AHP readers may be interested in a new piece in Engaging Science, Technology, and Society that explores the idea of a psychological “task” in experimental psychology (available open access here). Full details below.
“What is a Psychological Task? The Operational Pliability of “Task” in Psychological Laboratory Experimentation,” by Hazel Morrison, Shannon McBriar, Hilary Powell, Jesse Proudfoot, Steven Stanley, Des Fitzgerald, and Felicity Callard. Abstract:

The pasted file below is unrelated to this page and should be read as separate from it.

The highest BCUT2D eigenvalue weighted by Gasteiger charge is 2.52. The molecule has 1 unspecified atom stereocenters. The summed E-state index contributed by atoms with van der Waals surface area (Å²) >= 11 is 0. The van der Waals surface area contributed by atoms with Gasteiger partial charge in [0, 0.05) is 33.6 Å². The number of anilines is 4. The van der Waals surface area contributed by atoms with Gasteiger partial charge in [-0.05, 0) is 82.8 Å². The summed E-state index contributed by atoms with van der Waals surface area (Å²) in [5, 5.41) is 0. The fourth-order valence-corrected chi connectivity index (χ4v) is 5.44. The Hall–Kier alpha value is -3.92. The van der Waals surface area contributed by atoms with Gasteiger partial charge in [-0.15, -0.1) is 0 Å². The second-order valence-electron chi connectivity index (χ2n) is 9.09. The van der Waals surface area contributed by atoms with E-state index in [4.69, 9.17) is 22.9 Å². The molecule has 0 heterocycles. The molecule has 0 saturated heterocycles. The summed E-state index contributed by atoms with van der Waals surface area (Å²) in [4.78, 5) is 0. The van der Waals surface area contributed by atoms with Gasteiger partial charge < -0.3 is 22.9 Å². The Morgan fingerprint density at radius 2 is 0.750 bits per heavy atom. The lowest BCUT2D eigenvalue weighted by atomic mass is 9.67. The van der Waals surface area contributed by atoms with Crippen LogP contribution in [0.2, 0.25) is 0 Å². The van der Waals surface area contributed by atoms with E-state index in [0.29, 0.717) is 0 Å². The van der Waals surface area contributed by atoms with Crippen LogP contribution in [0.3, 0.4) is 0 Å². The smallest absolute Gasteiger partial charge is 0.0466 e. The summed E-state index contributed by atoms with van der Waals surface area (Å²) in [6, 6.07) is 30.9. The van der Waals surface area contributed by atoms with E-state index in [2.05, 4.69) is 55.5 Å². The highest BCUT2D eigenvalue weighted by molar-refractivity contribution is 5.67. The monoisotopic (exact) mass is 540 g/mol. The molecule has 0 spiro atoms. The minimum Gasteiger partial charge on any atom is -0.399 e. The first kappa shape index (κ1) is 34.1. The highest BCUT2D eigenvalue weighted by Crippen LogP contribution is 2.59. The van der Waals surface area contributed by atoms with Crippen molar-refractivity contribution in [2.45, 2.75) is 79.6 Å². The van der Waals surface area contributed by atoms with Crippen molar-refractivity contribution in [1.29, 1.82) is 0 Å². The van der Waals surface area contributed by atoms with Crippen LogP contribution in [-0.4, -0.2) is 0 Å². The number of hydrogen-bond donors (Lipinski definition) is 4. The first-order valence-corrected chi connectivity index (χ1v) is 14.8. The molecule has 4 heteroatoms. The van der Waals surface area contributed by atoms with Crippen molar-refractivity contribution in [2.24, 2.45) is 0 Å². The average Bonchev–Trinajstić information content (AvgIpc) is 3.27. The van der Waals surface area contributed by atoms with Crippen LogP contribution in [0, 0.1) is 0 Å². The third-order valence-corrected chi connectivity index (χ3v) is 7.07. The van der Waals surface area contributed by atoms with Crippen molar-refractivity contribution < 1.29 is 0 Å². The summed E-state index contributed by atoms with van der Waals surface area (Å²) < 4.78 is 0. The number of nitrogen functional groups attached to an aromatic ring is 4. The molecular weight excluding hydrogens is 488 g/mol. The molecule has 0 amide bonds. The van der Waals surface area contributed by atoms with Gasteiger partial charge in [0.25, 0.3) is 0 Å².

There has been no sustained sociological analysis of a near ubiquitous feature of psychological laboratory experimentation: the task. Yet the task is central in arranging the means by which phenomena are isolated and brought into the experimental scientist’s purview. As scientific objects, states such as mind wandering and daydreaming have been made visible in experiments that draw on a (sometimes) sharp distinction between what it means to be either “on task” or “off task”––which entails a long history of what it means to have a subject attend to her task, a central aspect of the psychology experiment since its foundation. Through an analysis of qualitative interviews with research participants in studies of so-called “mind wandering,” it becomes clear that task is deployed and understood in multiple ways: it is often hard to distinguish when a person is on task and when they are not; when participants reflect on their own internal states the boundedness that the concept relies upon is drawn sharply into question; and the complex spatio-temporal organization of experiences of both mind wandering and task disrupts the metaphorical structures that the scientific literature has baked into these terms. The term “operational pliability” allows us to understand how the pliability of the practice and concept of task is central to how task functions. Operational pliability offers a way of understanding how particular elements in scientific investigation are easily adaptable and at the same time are able to hold some kind of shape or form.